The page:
# Three dimensional Lie algebra L with dim L' = 1

Now suppose the derived algebra has dimension 1. Then there exits some non-zero $X_1 \in g$ such that $L' = span\{X_1\}$. Extend this to a basis $\{X_1;X_2;X_3\}$ for g. Then there exist scalars $\alpha, \beta , \gamma \in R$ (not all zero) such that
$[X_1,X_2] = \alpha X_1$
$[X_1,X_3] = \beta X_1$
$[X_2,X_3] = \gamma X_1$
Suppose $\alpha \neq 0$. Then construct a new basis, as follows:
$e_1 = X_1$,
$e_2 = \frac{1}{\alpha} X_2$
$e_3 = \alpha X_3 - \beta X_2 + \gamma X_1$
Since $\alpha \neq 0$, by assumption, this is a basis for the Lie algebra g. Let us calculate the Lie brackets for this basis:
$[e_1,e_2] = e_1$
$[e_1,e_3] = 0$
$[e_2,e_3] = 0$
This Lie algebra is seen to be the direct sum of two Lie algebras, two dimensional non abelian lie algebra $\bigoplus$ 1 dimensional lie algebra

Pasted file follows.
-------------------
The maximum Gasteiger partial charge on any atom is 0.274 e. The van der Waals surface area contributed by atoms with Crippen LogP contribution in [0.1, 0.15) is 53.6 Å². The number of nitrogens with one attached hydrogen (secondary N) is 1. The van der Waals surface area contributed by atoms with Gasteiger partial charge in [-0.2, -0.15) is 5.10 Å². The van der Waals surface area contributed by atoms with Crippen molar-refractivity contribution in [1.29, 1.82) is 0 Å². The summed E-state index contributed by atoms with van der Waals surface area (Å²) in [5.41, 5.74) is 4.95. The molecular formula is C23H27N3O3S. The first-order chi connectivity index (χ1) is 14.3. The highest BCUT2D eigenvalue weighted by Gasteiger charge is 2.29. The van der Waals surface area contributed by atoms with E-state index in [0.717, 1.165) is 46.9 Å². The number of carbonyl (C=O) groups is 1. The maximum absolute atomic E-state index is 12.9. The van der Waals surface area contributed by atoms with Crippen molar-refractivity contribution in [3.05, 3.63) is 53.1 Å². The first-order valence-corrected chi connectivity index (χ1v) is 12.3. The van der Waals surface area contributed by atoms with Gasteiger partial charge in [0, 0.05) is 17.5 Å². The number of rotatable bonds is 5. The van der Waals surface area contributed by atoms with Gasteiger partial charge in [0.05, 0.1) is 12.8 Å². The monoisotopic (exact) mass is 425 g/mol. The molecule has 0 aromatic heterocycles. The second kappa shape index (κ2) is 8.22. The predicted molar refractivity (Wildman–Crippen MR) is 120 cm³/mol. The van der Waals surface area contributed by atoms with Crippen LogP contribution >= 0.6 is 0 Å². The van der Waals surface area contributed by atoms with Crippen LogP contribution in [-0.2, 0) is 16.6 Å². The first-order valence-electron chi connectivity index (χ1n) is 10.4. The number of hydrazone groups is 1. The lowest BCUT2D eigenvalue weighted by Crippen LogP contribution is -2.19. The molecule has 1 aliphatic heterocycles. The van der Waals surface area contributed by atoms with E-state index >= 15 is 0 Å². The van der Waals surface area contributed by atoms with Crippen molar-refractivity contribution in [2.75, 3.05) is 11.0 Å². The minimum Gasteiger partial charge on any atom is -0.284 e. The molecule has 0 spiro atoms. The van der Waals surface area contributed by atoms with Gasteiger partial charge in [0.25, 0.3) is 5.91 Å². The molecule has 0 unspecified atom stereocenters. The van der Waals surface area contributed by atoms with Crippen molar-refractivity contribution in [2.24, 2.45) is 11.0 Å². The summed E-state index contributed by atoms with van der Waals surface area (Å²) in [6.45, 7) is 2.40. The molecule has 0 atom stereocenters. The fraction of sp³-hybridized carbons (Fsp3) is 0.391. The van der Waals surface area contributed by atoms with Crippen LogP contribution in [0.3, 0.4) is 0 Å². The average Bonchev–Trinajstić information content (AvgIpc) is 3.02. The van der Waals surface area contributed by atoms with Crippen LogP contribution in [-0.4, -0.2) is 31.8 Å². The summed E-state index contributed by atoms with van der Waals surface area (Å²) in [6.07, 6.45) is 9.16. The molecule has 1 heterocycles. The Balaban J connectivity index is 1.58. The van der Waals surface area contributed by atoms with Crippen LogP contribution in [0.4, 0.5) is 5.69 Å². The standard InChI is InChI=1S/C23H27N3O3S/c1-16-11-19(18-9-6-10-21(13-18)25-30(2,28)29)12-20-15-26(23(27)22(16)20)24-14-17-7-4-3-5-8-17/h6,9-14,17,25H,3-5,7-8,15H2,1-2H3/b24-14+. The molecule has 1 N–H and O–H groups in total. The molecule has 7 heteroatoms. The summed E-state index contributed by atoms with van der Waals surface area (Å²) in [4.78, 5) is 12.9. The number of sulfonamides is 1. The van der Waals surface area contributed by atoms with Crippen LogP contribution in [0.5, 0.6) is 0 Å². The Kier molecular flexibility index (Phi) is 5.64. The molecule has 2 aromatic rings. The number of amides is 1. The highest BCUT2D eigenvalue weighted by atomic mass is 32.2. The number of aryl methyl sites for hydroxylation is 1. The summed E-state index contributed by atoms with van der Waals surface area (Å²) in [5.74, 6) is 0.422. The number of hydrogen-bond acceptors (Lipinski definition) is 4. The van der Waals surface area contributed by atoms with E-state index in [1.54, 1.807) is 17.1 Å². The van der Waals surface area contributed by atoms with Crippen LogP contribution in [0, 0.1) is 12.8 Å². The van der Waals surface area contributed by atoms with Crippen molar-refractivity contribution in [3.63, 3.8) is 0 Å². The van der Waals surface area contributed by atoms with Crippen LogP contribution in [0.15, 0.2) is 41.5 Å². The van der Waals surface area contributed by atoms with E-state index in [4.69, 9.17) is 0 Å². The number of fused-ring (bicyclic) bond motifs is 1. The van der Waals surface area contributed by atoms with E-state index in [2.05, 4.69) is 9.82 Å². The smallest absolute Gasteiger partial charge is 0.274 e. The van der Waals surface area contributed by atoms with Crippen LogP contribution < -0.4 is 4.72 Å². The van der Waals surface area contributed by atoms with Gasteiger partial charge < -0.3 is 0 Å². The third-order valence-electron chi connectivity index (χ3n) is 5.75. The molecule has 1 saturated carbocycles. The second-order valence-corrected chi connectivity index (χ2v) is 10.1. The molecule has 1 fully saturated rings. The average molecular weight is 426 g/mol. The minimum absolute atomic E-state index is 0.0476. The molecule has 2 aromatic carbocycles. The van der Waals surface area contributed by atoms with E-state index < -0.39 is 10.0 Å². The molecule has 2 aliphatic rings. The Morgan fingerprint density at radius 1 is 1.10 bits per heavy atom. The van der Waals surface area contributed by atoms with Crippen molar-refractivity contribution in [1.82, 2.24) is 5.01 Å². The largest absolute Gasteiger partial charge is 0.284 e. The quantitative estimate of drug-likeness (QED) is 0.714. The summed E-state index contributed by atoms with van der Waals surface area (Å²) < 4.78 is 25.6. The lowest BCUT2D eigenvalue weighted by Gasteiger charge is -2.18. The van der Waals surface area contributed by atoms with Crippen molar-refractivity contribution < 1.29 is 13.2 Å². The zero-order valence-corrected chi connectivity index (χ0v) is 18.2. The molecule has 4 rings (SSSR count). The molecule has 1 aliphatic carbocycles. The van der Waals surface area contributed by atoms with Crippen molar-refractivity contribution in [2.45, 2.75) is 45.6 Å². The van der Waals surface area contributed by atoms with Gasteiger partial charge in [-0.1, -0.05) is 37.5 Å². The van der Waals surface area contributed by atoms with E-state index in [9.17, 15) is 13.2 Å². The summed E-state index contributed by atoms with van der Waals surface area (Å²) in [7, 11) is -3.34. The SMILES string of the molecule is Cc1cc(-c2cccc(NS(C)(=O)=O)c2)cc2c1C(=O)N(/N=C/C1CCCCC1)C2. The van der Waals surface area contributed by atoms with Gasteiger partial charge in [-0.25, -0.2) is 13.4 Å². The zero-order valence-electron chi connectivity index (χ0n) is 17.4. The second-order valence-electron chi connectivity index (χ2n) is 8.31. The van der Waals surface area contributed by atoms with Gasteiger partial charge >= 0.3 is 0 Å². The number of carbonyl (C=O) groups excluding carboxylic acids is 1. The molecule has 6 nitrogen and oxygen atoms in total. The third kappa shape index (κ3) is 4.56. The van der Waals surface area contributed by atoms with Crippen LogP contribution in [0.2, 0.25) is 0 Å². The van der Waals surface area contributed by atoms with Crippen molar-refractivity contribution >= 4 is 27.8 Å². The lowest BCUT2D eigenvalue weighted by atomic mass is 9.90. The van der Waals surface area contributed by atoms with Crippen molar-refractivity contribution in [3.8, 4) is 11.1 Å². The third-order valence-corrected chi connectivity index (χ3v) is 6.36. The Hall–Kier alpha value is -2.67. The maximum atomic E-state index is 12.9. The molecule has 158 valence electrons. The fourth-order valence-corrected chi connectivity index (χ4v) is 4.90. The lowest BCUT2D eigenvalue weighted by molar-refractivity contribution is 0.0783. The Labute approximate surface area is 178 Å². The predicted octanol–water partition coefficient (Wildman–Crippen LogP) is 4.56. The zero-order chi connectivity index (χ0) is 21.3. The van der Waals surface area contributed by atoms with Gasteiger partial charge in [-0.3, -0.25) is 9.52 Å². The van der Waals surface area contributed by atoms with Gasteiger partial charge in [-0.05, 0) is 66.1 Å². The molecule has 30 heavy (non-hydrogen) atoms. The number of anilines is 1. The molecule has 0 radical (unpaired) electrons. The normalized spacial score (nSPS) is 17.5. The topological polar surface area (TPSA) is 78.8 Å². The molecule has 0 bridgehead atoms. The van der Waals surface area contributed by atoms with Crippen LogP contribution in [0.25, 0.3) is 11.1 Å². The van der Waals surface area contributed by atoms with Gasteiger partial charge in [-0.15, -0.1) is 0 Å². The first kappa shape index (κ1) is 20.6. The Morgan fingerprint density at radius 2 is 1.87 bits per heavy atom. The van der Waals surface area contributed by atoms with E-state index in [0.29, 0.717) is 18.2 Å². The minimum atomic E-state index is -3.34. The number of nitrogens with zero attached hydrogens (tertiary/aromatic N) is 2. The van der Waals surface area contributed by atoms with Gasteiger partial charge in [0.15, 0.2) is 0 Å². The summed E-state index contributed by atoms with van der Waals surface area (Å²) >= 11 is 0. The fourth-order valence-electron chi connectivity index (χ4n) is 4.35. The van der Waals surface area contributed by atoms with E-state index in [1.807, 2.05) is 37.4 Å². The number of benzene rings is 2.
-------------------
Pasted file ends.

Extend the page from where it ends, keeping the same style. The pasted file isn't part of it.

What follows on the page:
my question : 1. For what reason we construct new basis $e_1,e_2,e_3$ in here
2. With explanation above, how can we get conclusion that Lie algebra like that is a direct sum from two dimensional non abelian lie algebra and 1 dimensional lie algebra

We want to split the Lie algebra into $\mathfrak{g}=\mathfrak{g}_1\bigoplus \mathfrak{g}_2$ where $\dim\mathfrak{g}_1 =2$ , $\dim\mathfrak{g}_2=1$ and $\mathfrak{g}_1$ is non abelian. Can you define $\mathfrak{g}_1,\mathfrak{g}_2$ using the basis $\{X_1,X_2,X_3\}$?
With the new basis this can be done in an easy way. Define $\mathfrak{g_1},\mathfrak{g_2}$ as $\mathfrak{g}_1= \operatorname{span}\{e_1,e_2\}$ and $\mathfrak{g}_2=\operatorname{span}\{e_3\}.$ Now prove that $\mathfrak{g}=\mathfrak{g}_1\bigoplus \mathfrak{g}_2$ i.e. $\mathfrak{g}=\mathfrak{g}_1+ \mathfrak{g}_2 , \ \mathfrak{g}_1 \cap \mathfrak{g}_2 = \{0\} \ \text{and} \ [\mathfrak{g_1},\mathfrak{g_2}] = \{0\}$. Finally prove that $\mathfrak{g_1}$ is non abelian (i.e. $[\mathfrak{g_1},\mathfrak{g_1}] \neq \{0\}$).